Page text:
As U.S. markets once again approach new highs—after all the drama and the three separate pullbacks last month—I think it makes sense to try to gain some perspective about what is really going on. Immediately after the markets hit new highs last time around, we had quite a bit of volatility. So, it’s reasonable to wonder what will happen next as we approach these highs once again.
A look back at recent history
The chart below goes back one year. If you remember, markets cratered last September, dropped sharply into December, and then rallied hard this year. True, we have had pullbacks, including a serious one in May and three smaller ones in August. But markets recovered from all of them, remain at very high levels for the year, and look poised to reach new highs. What’s going on?
Conflicting forces at play
There seem to be two conflicting forces here. First, the underlying strength of the economy continues to support the market. The trend this year has been up as growth has persisted, largely due to consumer spending and despite all the headline risks we see daily. Second, politics has been a generally negative force (those headlines again) and occasionally a major shock, driving markets down.
What we haven’t seen this year? Politics acting as a tailwind to the markets. The trade war has been the dominant story, followed by Brexit. From a market perspective, the news has ranged from terrible (which drives markets down) to not so bad (which lets them come back up). That scenario explains most of the past year.
Right now, the news falls into the not-so-bad category. China is reportedly going to buy more U.S. agricultural goods, and the White House has delayed imposition of some additional tariffs. Similarly, Brexit doesn’t seem to be getting worse. The absence of bad news is allowing markets to move back up—and that movement is likely to continue until the headlines blow up again.
More upside ahead?
Looking at the future, the real takeaway is that markets continue to move up despite the headlines, which is a positive sign. Although the political risks are very real and can knock markets down, the economics keep trumping them. The new highs, then, are not a fluke. Instead, they are a reflection of the real fundamentals and provide good reason to believe there may be more upside ahead.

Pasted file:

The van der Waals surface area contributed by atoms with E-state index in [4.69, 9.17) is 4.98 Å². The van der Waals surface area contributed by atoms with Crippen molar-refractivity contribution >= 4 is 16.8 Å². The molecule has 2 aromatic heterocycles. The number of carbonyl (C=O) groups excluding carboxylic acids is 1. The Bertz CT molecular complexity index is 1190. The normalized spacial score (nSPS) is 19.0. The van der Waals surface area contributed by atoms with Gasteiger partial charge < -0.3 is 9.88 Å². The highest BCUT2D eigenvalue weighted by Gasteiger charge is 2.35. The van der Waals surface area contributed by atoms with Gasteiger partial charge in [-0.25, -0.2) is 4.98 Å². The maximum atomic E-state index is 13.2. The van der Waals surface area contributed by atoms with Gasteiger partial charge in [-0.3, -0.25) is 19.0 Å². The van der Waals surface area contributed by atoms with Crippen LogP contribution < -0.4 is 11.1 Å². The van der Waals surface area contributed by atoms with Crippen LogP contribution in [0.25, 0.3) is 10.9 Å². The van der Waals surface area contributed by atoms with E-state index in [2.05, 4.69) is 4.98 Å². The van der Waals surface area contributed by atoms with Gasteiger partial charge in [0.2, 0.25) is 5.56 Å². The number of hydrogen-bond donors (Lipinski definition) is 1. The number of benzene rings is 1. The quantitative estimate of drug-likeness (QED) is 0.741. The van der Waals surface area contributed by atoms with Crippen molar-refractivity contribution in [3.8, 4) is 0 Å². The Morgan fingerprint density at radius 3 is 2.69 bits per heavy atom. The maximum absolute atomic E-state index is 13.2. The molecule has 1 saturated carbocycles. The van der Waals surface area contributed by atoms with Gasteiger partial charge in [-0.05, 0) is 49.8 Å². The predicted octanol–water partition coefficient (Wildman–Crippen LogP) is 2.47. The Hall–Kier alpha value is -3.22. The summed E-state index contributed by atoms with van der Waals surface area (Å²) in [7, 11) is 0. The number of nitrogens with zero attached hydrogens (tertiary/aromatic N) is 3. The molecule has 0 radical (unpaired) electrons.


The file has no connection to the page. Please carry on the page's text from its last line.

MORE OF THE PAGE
That’s not the only reason to believe we could be in for more positive moves. Most of the recent gains took place when the Fed was expected to increase rates. Now, the expectation is that rates will drop, which should provide a policy tailwind that hasn’t been there for most of this year. The European Central Bank, in fact, just took rates down. So, while politics remains a risk, policy is becoming more helpful.
This year, the political news has been bad or not so bad, but never good. Now, it is becoming less bad. But what if the political news actually turned positive? What if China and the U.S. cut a deal? What if Britain and the European Union achieved a peaceful Brexit? What if the Republicans and the Democrats . . .okay, that’s a bit too much! Still, there are real possibilities for future improvement, which could provide further tailwinds.
We can certainly expect more volatility, as the major issue of the trade war is still open. Even if it were resolved, we have the building election campaign to generate angst. The underlying trend, however, remains surprisingly positive and will likely continue as long as the economy continues to do well.
Watch the dog
That relationship between the markets and the economy, of course, is why I spend so much time looking at the economy. The economy is the dog, and markets are the tail. If you want to know why the tail is wagging (or why it isn't), watch the dog. And right now, the dog looks fairly content.